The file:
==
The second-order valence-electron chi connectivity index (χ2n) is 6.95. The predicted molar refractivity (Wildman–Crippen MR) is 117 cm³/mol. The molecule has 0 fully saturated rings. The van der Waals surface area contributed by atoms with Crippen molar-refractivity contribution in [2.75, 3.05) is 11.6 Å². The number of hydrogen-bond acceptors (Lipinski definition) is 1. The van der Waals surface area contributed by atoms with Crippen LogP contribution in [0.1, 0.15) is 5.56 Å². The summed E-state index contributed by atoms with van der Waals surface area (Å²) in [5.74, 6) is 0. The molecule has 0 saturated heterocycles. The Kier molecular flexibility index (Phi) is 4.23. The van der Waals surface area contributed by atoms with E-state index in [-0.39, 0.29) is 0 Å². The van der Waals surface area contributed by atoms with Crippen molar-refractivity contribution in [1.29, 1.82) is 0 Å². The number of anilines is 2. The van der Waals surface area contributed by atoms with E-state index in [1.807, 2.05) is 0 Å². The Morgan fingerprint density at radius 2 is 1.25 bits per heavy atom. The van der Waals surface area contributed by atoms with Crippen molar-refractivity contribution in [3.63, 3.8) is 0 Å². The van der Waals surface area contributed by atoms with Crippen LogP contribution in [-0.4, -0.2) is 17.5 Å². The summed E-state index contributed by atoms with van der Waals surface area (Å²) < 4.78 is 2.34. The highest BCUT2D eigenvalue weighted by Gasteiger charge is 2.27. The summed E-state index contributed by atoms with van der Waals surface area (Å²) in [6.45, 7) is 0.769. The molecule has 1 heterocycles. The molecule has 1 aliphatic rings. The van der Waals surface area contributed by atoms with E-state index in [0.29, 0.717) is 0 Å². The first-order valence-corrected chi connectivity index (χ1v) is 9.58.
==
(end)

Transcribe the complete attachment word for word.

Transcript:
The second-order valence-electron chi connectivity index (χ2n) is 6.95. The predicted molar refractivity (Wildman–Crippen MR) is 117 cm³/mol. The molecule has 0 fully saturated rings. The van der Waals surface area contributed by atoms with Crippen molar-refractivity contribution in [2.75, 3.05) is 11.6 Å². The number of hydrogen-bond acceptors (Lipinski definition) is 1. The van der Waals surface area contributed by atoms with Crippen LogP contribution in [0.1, 0.15) is 5.56 Å². The summed E-state index contributed by atoms with van der Waals surface area (Å²) in [5.74, 6) is 0. The molecule has 0 saturated heterocycles. The Kier molecular flexibility index (Phi) is 4.23. The van der Waals surface area contributed by atoms with E-state index in [-0.39, 0.29) is 0 Å². The van der Waals surface area contributed by atoms with Crippen molar-refractivity contribution in [1.29, 1.82) is 0 Å². The number of anilines is 2. The van der Waals surface area contributed by atoms with E-state index in [1.807, 2.05) is 0 Å². The Morgan fingerprint density at radius 2 is 1.25 bits per heavy atom. The van der Waals surface area contributed by atoms with Crippen molar-refractivity contribution in [3.63, 3.8) is 0 Å². The van der Waals surface area contributed by atoms with Crippen LogP contribution in [-0.4, -0.2) is 17.5 Å². The summed E-state index contributed by atoms with van der Waals surface area (Å²) < 4.78 is 2.34. The highest BCUT2D eigenvalue weighted by Gasteiger charge is 2.27. The summed E-state index contributed by atoms with van der Waals surface area (Å²) in [6.45, 7) is 0.769. The molecule has 1 heterocycles. The molecule has 1 aliphatic rings. The van der Waals surface area contributed by atoms with E-state index in [0.29, 0.717) is 0 Å². The first-order valence-corrected chi connectivity index (χ1v) is 9.58.